Tomraus acts on Samuel’s property prediction
The Property Investors Crash Course made a lasting impression on Tomraus as he watched property deals being done live in front of him and picked up more expert advice
“It was like a bomb, I’ll never forget it – two, long days from eight in the morning till 10 o’clock at night. I wondered how I was going to manage before I went on the course but in fact it went fairly quickly. I was taking in all this information and then afterwards processing it. It was really enjoyable.
“During the crash course Samuel started phoning estate agents and put us in groups. It made us a little bit uncomfortable. That brings you out of your shell and makes you comfortable in a weird way. It does 100 per cent help you.”
Having learnt that he could raise money to buy a property and split the profit 50-50 with the investor by putting his time into a project, Tomraus was ready for his next move. He acquired his second property, with funding from an investor, in Wolverhampton. Samuel’s YouTube videos, he acknowledges, gave him the knowledge to negotiate a good deal.
The purchase price was £85,000. After refurbishing it, he sold it for £132,000, making a profit of just over £30,000.
Tomraus initially chose the Midlands as his patch as his brother lived in Birmingham and could help him out if any issues cropped up with his properties. He switched to Liverpool after Samuel predicted that the city would experience a boom, despite newspaper articles reporting the opposite forecasts.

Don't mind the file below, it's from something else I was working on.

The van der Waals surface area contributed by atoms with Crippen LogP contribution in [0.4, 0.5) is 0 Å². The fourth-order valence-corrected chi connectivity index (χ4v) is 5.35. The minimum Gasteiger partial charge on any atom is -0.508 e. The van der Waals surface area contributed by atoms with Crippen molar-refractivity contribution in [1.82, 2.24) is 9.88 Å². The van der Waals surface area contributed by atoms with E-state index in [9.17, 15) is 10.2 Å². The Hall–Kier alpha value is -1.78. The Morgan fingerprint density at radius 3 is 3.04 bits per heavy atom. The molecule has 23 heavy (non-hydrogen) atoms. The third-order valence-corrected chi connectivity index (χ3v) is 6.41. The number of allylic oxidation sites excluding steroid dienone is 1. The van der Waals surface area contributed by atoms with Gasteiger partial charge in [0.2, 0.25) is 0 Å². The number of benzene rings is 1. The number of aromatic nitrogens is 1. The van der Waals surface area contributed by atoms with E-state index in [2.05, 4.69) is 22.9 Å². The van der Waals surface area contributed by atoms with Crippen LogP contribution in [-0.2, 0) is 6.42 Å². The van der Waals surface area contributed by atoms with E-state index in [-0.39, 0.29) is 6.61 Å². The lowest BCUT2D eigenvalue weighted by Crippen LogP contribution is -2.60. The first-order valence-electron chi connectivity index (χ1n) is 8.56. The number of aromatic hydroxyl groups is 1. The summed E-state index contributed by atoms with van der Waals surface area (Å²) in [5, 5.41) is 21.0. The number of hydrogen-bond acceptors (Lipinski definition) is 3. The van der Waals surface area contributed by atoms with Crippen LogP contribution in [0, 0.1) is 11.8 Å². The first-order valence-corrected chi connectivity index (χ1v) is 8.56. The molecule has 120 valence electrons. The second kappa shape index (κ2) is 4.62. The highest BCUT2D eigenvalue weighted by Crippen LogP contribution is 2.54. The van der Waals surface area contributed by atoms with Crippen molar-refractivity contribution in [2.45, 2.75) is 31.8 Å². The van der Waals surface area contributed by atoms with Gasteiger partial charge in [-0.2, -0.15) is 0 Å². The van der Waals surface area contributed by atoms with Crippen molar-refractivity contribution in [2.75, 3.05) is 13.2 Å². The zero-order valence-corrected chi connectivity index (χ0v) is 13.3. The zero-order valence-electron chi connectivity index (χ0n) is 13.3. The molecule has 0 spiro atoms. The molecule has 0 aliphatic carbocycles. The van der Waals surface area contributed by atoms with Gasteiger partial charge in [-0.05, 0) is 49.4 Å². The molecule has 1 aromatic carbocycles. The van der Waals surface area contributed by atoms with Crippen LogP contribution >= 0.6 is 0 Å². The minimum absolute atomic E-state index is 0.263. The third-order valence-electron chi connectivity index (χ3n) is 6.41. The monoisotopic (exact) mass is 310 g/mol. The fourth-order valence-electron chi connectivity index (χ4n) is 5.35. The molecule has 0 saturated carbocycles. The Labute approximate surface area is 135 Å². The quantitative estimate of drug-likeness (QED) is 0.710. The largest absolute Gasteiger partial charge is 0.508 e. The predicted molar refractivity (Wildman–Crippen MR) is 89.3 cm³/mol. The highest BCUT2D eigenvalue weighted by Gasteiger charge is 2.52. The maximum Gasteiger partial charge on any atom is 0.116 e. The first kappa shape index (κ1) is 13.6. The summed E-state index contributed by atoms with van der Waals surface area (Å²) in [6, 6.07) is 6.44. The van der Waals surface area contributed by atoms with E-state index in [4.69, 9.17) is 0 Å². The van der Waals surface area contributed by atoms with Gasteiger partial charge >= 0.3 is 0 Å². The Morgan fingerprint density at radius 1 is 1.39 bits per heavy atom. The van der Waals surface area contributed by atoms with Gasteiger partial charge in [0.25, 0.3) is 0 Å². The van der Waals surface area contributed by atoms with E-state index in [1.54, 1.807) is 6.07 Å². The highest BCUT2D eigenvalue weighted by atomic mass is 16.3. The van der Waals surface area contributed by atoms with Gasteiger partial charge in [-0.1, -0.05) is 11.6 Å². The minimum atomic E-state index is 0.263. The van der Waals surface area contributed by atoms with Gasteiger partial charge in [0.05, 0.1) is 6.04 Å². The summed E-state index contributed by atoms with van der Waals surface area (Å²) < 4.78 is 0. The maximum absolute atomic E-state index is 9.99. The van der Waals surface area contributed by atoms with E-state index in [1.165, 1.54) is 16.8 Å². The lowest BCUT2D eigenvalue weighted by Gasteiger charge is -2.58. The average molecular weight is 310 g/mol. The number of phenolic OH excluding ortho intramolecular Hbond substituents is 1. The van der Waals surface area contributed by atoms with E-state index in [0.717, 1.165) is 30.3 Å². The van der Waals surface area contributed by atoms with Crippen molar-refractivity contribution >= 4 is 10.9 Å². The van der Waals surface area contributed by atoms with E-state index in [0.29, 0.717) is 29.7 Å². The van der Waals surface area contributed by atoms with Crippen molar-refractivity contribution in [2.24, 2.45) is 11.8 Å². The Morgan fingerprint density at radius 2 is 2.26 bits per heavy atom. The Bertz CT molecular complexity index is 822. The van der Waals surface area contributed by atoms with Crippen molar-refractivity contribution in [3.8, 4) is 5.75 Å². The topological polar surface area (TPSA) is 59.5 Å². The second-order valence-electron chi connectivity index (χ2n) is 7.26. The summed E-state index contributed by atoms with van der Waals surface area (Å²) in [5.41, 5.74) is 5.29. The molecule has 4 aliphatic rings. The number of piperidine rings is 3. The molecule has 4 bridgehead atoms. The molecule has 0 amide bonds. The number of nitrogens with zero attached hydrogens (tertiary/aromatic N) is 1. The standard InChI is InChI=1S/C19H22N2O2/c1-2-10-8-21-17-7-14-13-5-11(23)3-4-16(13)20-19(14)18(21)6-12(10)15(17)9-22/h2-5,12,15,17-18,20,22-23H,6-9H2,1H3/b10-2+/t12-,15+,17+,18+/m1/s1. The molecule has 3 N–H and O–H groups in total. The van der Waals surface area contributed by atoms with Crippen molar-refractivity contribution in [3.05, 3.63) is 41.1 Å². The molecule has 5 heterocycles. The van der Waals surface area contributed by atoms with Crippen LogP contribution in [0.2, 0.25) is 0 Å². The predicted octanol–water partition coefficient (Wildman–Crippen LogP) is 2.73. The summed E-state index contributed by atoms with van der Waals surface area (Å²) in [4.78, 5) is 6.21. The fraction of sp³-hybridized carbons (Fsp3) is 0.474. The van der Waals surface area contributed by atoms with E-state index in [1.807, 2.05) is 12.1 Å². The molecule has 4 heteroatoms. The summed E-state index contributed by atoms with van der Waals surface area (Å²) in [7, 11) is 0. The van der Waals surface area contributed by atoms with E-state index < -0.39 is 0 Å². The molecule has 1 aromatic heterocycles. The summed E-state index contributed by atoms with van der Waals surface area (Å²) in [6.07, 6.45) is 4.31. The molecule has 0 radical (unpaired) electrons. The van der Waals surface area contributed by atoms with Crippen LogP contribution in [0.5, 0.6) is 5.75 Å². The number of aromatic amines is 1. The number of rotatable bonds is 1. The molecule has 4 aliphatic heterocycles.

“Samuel said during the training Liverpool had lagged behind and was going to catch up. I did my own research and found out millions of pounds had gone into rejuvenating the area.”
After driving up from London to view houses, Tomraus took the plunge and added another property to his growing portfolio for £51,250. His courage and faith in Samuel were rewarded. Not only has the value increased by almost 50 per cent, his rental income from his acquisition has also soared.
“On the same street now, you can’t get any houses cheaper than £75,000. On top of that, when I bought it, I rented it out for £425 a month. Now I’m getting £495 a month.”
He made sure that he examined which areas of the city were best to invest in before making his decision. The knowledge to do that again came from the crash course, he says.
Tomraus first calculates his return on investment before buying a house, working on a margin of at least 15 per cent. Most of his properties in Liverpool are rented out. He also looks for where he can add value.
“Currently I’ve got quite a few two-bedroom properties. Potentially you can move the bathroom downstairs and make a three-bedroom property. I’ve also got an HMO in Liverpool which is going well. I’ve leased it to a company. They’re giving me a flat rate of £1,100 a month. They pay all the bills. I bought it for £115,000. That’s returning 19 per cent.”
Along with learning how to find and stack deals and identify an investment patch, Tomraus picked up another golden nugget from Samuel at the crash course.
“He said, tell everyone what you do, whether they invest or not. That’s how I started. I talked to everyone about what I’m doing. I opened up my Instagram page and put up properties I was viewing, in addition to the one I owned. I told friends on my Facebook page as well and people reached out to me.